In the beginning was the Word, and the Word was with God, and God was the Word. And the Word became flesh, and dwelt among us, and we beheld His glory. The Jews from Jerusalem, priests and Levites, asked John who he was. And he confessed, and denied not, I am not the Christ. Therefore they asked him, What then? Art thou Elias? But he said, I am not. Art thou the prophet? He answered, No. They said therefore unto him, Who art thou? He said, I am the voice of one crying in the wilderness, Make straight the way of the Lord, as said Isaiah the prophet. They said therefore, Why then baptizest thou, if thou art not the Christ, nor Elias, nor the prophet? He answered, I baptize with water; in the midst of you standeth one whom ye know not; He it is who is to come after me, who was before me, the latchet of whose shoe I am not worthy to unloose. When he saw Jesus, he said, Behold the Lamb of God, who taketh away the sin of the world! This is He of whom I said, After me cometh a man who was before me; for he was before me (John 1:1, 14, 19-30).

From these words it is plain that when John spoke about the Lord Himself, who was Truth Divine itself, or the Word, he said that he himself was not anything, because the shadow disappears when the light itself appears, that is, the representative disappears when the original itself makes its appearance. (That the representatives had in view holy things, and the Lord Himself, and not at all the person that represented, see n. 665, 1097, 1361, 3147, 3881, 4208, 4281, 4288, 4292, 4307, 4444, 4500, 6304, 7048, 7439, 8588, 8788, 8806.) One who does not know that representatives vanish like shadows at the presence of light, cannot know why John denied that he was Elias and the prophet.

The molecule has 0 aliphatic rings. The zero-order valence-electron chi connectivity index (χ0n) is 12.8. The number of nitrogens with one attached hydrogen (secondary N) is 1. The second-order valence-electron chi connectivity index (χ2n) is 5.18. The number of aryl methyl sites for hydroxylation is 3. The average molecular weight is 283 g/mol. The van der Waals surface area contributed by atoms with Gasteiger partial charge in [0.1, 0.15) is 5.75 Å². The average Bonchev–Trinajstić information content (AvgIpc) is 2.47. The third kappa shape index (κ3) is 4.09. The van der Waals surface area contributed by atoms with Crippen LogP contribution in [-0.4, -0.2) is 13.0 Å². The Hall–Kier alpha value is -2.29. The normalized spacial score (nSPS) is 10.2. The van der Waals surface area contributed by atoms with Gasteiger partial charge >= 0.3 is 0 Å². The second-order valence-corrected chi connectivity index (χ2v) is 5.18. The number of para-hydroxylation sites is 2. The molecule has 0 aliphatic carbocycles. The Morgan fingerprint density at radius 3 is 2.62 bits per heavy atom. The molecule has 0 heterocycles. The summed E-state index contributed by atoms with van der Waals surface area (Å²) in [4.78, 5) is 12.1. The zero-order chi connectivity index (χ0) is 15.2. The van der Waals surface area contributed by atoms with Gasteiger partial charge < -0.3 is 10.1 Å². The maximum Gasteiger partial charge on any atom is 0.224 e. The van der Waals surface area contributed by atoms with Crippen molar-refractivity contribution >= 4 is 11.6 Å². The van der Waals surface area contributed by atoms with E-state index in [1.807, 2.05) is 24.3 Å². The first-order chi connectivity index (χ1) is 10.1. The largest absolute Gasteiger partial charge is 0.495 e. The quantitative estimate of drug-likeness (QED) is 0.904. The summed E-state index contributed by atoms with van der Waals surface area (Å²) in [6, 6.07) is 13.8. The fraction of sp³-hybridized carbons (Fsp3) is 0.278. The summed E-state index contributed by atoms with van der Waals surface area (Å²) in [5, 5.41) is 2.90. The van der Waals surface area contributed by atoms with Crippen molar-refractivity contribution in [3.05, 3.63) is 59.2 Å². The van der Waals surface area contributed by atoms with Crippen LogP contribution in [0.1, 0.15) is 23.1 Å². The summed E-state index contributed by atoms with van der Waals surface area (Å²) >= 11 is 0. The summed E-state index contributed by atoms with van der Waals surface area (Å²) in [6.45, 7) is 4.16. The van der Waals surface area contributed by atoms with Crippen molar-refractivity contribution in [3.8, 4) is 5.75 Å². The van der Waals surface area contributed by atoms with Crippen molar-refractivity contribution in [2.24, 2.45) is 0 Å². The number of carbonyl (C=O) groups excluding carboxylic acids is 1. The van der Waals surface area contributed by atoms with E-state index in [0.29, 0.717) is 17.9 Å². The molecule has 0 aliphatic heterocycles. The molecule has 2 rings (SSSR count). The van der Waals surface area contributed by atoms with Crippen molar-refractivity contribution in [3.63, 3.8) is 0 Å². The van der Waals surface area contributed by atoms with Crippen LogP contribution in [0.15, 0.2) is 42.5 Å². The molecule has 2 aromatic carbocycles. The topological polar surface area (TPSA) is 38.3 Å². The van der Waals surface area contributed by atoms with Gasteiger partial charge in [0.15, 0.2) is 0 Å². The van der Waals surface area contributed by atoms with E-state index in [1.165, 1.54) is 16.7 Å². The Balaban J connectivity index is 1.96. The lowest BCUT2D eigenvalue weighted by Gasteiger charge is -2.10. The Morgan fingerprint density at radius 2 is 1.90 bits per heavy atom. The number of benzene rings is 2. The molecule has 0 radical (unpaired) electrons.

[11] From all this it can now be seen what is signified by Moses and Elias, who were seen in glory, and who spoke with the Lord when transfigured, of His departure which He should accomplish at Jerusalem (Luke 9:29-31); namely, that they signified the Word (“Moses” the historic Word, and “Elias” the prophetic Word), which in the internal sense throughout treats of the Lord, of His coming into the world, and of His departure out of the world; and therefore it is said that “Moses and Elias were seen in glory,” for “glory” denotes the internal sense of the Word, and the “cloud” its external sense (see the preface to Genesis 18, and n. 5922, 8427).